In 2010, Stephen King published Full Dark, No Stars, a collection of four novellas that were as bleak and grim as the title of the book. Though the volume might well qualify as horror, only two of the stories involved fantasy or the supernatural. The other two, the best of the group, dealt with real-life monsters and were coincidentally made into films last year, each of which (with little fanfare) just made its way to the home market last month.
Big Driver, originally filmed as a Lifetime TV movie, is considerably different from that particular channel’s usual offerings both in theme (more sordid) and style (more graphic). Maria Bello (Prisoners, A History of Violence) plays Tess Thorne, a writer of detective fiction who is brutally raped and left for dead by a large man driving a truck. But you can’t keep a good writer down.
Having survived by pure chance, Tess must determine the next page of her own story: revelation or revenge. Opting for revenge, she has to first identify the antagonist, which leads to unexpected revelations of another sort, ultimately enlarging the targets for vengeance.
Well-directed by Mikael Salomon despite the obvious restrictions of the Lifetime imprimatur, Big Driver is both chilling and surprising. Bello is very convincing, and Richard Henry Matheson’s script manages to stay very close to the author’s original tale. Of added interest are extended cameos by rocker Joan Jett (as a sympathetic bartender) and Oscar-winner Olympia Dukakis (as one of Tess’s fictional sleuths).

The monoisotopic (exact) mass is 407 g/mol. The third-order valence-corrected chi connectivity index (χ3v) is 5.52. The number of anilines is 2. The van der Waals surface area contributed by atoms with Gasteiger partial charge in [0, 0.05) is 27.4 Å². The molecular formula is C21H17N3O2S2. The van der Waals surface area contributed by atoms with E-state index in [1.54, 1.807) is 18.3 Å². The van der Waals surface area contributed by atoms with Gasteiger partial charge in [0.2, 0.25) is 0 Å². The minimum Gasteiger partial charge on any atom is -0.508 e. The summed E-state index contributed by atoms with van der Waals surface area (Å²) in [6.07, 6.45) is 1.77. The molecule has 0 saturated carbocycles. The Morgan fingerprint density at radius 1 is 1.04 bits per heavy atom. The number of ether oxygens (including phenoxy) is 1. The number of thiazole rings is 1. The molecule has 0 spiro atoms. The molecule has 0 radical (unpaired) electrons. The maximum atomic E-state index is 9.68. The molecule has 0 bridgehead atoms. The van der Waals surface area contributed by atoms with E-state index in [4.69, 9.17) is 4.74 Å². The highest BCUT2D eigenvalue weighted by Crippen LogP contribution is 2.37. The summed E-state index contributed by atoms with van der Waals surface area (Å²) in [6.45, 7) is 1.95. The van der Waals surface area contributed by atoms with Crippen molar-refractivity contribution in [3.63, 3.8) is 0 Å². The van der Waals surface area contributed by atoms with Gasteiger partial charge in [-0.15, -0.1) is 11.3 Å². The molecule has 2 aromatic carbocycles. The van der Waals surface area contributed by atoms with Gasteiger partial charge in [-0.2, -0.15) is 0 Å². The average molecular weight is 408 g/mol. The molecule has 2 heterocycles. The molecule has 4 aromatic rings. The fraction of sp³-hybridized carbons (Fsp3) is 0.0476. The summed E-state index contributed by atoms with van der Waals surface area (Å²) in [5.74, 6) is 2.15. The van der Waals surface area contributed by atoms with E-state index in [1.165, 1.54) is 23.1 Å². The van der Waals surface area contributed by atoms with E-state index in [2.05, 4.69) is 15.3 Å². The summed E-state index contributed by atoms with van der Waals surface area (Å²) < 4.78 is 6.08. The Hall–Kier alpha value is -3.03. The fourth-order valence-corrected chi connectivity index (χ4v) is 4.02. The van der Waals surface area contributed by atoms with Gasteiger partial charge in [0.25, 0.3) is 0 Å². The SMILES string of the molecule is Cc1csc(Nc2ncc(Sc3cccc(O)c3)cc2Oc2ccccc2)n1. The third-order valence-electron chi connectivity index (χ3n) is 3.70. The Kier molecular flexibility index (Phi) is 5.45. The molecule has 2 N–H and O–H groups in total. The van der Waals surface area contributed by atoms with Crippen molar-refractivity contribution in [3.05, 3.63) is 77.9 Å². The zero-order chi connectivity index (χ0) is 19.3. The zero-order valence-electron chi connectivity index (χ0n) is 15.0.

Unlike its companion piece in King’s book, A Good Marriage got the full treatment as a theatrical film, with King himself providing the screenplay (his first self-adapted script since Pet Sematary 25 years ago). Scheduled for only limited release in early October last year, however, the movie went unnoticed for the most part by industry types and the public, despite the casting of three-time Oscar nominee Joan Allen in the starring role and Anthony LaPaglia as her husband.
The film opens with Darcy and Bob Anderson celebrating their 25th anniversary at a party hosted by their grown children. Everyone thinks they have a good marriage, including Darcy, until quite by accident she discovers that her husband is actually a serial killer who, over the years, has tortured and killed many victims, taunting the press and police with his accomplishments. So what does Darcy do next?
In Full Dark, No Stars, King acknowledged that his villain was based on Dennis Rader, the notorious BTK killer, prompting criticism from Rader’s daughter who, when she learned about the proposed film, claimed that King was “exploiting” her father’s victims. Whatever the story’s inspiration, there is no exploitation in A Good Marriage nor is there much graphic violence. Instead, the focus is on a woman’s difficult decision about what to do (having confronted the unthinkable) for her children, her husband’s victims and herself.
For Stephen King fans, both films are well worth a look, easily better than some of the other cinematic dreck derived from King’s fiction and each a derivation of the same theme, a woman wronged. And determined to make it right.